was covered with a multitude of plates and dishes. Esther thought how she
must strive to keep it in its present beautiful condition and the elegant
white-capped servants passing round the white table made her feel her own
"This is the new kitchen-maid mother."
"Ah is it indeed?" said Mrs. Latch looking up from the tray of tartlets
which she had taken from the oven and was filling with jam. Esther noticed
the likeness that Mrs. Latch bore to her son. The hair was iron grey and
as in William's face the nose was the most prominent feature.
"I suppose you'll tell me the train was late?"
"Yes mother the train was a quarter of an hour late" William chimed in.
"I didn't ask you you idle lazy good-for-nothing vagabond. I suppose it
was you who kept the girl all this time. Six people coming to dinner and
I've been the whole day without a kitchen-maid. If Margaret Gale hadn't
come down to help me I don't know where we should be; as it is the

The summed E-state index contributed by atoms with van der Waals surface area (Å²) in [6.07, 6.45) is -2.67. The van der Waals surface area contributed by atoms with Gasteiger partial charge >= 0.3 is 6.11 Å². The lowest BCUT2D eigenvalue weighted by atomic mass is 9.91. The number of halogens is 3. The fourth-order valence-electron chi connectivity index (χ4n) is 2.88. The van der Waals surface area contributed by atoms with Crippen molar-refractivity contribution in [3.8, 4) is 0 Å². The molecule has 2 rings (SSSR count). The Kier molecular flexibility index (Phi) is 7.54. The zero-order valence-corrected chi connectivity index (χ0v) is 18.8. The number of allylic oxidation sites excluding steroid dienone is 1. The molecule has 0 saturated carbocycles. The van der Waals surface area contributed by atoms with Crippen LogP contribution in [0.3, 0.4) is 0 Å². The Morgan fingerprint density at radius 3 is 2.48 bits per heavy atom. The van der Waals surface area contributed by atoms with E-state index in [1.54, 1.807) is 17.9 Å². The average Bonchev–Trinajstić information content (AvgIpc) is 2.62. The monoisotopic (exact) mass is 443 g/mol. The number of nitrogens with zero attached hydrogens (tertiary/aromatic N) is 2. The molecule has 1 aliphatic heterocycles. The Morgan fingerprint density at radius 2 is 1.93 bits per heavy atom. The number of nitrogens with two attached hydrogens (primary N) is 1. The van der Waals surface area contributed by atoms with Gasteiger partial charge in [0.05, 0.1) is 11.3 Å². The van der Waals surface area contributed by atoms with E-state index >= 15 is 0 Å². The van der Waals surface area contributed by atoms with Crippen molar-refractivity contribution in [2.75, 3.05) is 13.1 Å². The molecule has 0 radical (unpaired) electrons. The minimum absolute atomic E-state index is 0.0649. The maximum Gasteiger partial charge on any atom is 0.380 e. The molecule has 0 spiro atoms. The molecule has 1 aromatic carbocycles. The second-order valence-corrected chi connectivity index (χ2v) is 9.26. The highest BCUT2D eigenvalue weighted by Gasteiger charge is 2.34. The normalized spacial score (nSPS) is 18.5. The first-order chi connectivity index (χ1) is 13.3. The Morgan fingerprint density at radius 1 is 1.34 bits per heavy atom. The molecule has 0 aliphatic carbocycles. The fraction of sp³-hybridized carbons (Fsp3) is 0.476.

dinner will be late."
The two housemaids both in print dresses stood listening. Esther's face
clouded and when Mrs. Latch told her to take her things off and set to
and prepare the vegetables so that she might see what she was made of
Esther did not answer at once. She turned away saying under her breath
"I must change my dress and my box has not come up from the station yet."
"You can tuck your dress up and Margaret Gale will lend you her apron."
"What you've got on don't look as if it could come to much damage. Come
now set to."
The housemaids burst into loud laughter and then a sullen look of dogged
obstinacy passed over and settled on Esther's face even to the point of
visibly darkening the white and rose complexion.
A sloping roof formed one end of the room and through a broad single
pane the early sunlight fell across a wall papered with blue and white